Friday, April 17, 2009

The Fisher Clan Brings It

Alika married Brittney on Wednesday. The weather sucked, but the food did not. We brought it. Mahana put me in charge of the food organization and Kehaulani in charge of the decorations and such. And it was on. We did garlic shrimp, spicy and regular; my luau-style chicken, kalua pig, roasted whole sirloins, potato salad, salad, poi, fresh fruit,and haupia. Kuhia ran the pig and the haupia and helped Lani grill the chicken. I ran the shrimp station. It was a memorable day and it was great to see the Fisher clan pulled together to go really big. P.S. I'm paying for it now. Two days of standing in front of the stove did a number on me - my knees and hips were hating it during today's (Saturday's) workout, so I pulled the plug on the ride and did some swimming instead.

Monday, April 13, 2009


Before California, I was worried about having a big drop off in motivation after what was supposed to be a training race. The very thing happened the first time I did California. Not so much this time. I'm motivated. I'm even a little bit excited about cranking up the intensity ahead of Boise. I'm also looking forward to some good MTB time in the summer and then hopefully back to it ahead of IMZ (assuming I can get a spot in Boise). I'd done my best to get out of RAWROD, but it looks like Mr. Sabrosa has worn me down and I'll be heading down to get my suffer on to hang out with the crew. Hopefully Racer can at least make the drive this year.

Tuesday, April 07, 2009


As many-a-roadie can attest, motorists often underestimate the catch-up speed of road bikes. Especially in town, with the stop signs, and the traffic lights, and what not. With this underestimation, motorists sometimes find themselves in an awkward situation when you catch up to them - you know, after they've just shouted some lame remark or, better yet, tried to scare you by swerving as close to you as possible and/or honking or yelling. Every cyclist has been there. And instead of the usual one finger salute, you finally have a chance to actually call them on their behavior. What to do - do you dump a water bottle in their window, do you smash their window, or do you just look threateningly at them as they try their best to look straight ahead and ignore you? I rarely get it right. One time I did. Jared Hill, Ben Rabner, and I were headed back from a trip up Hobble Creek Canyon. It was spring time, late May if I recall, and during the week. And in the middle of the day. I was in college and school was out - what can I say. Anyway, we were riding downhill near Springville High when a couple of girls drove as close to me as they could. The girl in the front passenger seat shouted, "HEY" at the top of her lungs. The car speed off, the girls giggling with satisfaction. And then they ran into a line of cars at a four-way stop. I saw my chance and gave chase. I quickly realized I had plenty of time to catch them and plenty of time to plan what I'd do. I really wanted to get it right. With my plan thought out, I moved in close to the line of cars and slowed down. As I neared the vehicle, I leaned in until my head was nearly in the front window and screamed, "WHAT!?" The girls shrieked and jumped, which caused the former shouter to spill her drink all over herself. As I rolled on, I could hear the rest of the girls giggling - I assume about how the shouter was now covered in Diet Coke.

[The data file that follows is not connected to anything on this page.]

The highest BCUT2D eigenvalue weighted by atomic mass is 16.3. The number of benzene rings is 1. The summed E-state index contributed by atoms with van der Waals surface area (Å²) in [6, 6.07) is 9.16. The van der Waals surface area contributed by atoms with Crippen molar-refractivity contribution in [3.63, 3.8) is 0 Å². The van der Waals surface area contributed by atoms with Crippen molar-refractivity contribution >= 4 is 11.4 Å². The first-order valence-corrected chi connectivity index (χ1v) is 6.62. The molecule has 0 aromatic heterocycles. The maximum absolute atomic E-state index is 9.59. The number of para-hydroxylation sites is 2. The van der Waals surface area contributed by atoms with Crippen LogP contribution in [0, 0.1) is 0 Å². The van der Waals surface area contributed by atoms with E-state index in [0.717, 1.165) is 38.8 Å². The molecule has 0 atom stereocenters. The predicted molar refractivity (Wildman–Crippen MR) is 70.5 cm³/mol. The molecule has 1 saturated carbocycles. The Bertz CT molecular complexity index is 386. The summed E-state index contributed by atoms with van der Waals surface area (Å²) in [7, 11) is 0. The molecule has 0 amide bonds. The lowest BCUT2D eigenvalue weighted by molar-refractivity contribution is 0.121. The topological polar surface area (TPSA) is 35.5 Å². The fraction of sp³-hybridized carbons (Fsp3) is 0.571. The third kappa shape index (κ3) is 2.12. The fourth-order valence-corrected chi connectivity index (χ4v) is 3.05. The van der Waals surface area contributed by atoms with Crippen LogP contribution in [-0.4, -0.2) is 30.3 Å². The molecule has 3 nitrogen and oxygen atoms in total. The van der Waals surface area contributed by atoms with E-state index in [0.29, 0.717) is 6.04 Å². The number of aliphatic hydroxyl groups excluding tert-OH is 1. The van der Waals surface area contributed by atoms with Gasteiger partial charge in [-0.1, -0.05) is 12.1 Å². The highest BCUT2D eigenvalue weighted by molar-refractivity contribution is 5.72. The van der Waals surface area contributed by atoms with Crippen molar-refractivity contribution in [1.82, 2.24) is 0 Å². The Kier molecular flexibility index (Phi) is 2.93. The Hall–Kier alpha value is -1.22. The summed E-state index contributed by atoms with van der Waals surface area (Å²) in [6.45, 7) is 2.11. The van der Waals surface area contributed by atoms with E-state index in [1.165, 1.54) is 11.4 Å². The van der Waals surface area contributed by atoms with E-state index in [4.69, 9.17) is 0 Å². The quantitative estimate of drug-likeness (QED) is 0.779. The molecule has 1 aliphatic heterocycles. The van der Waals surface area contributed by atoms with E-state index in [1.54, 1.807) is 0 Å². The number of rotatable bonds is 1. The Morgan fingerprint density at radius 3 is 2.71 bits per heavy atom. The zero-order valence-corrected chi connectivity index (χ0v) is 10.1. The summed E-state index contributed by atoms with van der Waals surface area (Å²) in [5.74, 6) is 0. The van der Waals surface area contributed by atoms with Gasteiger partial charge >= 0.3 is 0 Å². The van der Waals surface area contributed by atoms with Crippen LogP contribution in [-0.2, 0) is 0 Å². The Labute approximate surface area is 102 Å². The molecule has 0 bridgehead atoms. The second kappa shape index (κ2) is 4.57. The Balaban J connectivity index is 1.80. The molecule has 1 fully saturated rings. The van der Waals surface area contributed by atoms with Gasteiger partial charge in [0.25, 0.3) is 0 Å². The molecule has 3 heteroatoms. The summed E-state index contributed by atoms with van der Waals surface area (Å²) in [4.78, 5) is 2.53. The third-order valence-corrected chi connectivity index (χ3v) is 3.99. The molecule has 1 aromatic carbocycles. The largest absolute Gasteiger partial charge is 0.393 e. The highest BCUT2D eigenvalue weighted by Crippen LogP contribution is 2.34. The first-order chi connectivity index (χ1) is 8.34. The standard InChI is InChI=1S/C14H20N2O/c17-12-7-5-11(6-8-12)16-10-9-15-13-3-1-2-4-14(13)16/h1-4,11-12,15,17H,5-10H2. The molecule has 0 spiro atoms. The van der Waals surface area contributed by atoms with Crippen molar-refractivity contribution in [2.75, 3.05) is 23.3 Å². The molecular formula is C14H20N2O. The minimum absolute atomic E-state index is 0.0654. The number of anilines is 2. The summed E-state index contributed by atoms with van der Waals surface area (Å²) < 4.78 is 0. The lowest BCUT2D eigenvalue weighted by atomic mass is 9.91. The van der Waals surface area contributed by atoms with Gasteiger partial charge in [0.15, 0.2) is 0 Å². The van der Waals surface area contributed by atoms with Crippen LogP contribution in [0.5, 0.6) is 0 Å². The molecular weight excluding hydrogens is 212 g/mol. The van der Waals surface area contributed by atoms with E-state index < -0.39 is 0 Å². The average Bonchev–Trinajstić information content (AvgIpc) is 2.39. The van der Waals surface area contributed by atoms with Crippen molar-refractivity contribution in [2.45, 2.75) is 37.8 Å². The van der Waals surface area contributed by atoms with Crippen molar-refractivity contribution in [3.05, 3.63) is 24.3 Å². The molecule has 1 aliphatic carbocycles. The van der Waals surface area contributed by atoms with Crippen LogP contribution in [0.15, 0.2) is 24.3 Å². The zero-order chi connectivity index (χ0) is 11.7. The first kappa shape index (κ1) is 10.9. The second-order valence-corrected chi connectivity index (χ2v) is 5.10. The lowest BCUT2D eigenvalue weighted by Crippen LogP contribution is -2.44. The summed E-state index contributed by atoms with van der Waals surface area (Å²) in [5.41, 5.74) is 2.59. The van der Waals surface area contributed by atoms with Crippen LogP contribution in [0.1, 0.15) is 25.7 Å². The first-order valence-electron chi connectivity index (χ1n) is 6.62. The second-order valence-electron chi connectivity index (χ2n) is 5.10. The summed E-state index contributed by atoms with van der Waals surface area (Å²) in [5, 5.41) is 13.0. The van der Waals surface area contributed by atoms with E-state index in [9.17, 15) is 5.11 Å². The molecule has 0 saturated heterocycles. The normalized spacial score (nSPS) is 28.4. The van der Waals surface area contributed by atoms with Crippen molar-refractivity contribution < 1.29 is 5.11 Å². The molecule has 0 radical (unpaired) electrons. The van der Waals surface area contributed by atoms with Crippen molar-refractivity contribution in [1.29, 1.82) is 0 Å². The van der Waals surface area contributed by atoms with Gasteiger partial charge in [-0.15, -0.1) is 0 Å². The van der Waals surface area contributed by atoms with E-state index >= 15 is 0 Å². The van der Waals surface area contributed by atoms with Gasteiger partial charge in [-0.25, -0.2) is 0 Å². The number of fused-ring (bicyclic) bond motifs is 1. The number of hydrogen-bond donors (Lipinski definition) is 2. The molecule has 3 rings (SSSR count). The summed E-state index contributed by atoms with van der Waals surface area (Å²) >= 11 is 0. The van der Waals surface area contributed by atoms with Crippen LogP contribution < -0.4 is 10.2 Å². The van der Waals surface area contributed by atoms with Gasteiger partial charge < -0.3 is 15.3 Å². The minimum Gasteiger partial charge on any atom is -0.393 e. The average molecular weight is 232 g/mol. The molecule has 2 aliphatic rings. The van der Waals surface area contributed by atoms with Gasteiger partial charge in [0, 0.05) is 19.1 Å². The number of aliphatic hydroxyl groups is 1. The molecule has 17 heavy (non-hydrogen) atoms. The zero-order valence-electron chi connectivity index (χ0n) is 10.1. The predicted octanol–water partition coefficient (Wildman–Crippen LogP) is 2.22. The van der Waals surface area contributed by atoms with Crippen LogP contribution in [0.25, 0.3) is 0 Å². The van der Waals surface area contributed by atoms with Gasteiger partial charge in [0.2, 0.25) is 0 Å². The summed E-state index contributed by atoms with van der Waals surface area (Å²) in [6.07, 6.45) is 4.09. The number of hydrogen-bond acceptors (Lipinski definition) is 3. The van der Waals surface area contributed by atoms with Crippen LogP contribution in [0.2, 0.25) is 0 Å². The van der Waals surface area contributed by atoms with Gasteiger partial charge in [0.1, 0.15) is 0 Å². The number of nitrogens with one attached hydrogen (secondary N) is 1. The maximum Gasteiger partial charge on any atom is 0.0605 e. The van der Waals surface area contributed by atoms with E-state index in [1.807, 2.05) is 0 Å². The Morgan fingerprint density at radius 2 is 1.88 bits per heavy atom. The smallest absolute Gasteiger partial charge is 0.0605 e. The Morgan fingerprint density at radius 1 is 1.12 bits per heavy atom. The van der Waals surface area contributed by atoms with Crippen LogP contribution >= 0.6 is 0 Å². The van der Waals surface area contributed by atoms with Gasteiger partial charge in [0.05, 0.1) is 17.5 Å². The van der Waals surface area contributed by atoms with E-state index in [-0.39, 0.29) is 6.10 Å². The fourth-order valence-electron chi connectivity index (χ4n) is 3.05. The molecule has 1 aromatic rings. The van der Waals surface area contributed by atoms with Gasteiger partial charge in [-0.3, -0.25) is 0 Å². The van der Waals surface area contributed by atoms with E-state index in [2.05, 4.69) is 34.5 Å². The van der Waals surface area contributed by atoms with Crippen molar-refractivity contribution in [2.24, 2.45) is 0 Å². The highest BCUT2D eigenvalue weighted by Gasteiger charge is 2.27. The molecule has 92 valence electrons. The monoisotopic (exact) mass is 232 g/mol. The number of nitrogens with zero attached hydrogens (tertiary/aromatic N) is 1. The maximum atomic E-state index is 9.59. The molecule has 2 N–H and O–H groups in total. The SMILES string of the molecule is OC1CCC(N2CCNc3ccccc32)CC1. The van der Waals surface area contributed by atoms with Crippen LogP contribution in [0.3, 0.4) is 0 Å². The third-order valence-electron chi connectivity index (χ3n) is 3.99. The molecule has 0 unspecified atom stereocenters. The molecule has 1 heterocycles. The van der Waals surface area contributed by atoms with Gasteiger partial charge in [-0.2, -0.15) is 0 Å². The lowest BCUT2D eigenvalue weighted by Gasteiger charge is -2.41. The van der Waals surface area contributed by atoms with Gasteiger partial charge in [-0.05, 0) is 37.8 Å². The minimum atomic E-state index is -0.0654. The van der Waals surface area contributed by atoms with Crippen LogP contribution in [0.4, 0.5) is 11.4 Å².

Monday, April 06, 2009

California Trip/Race Report

The Highlights, in time-saving, bullet-point format: - We had a lot of fun as a family, especially at Disneyland. - The location of the condo across the street from the beach and 200m from the transition area made the trip much more relaxing. - I got a wicked stomache ache from choosing the safe route and doing pasta the night before the race. To hell with it - next time I'm eating something I actually like. - I hate being in the last wave - waiting over an hour in transition before our wave staged sucked. - I had fun at the race in spite of an outgoing tide, lots of wind, and cramps on the run. - We managed to eat at only local joints for the entire trip.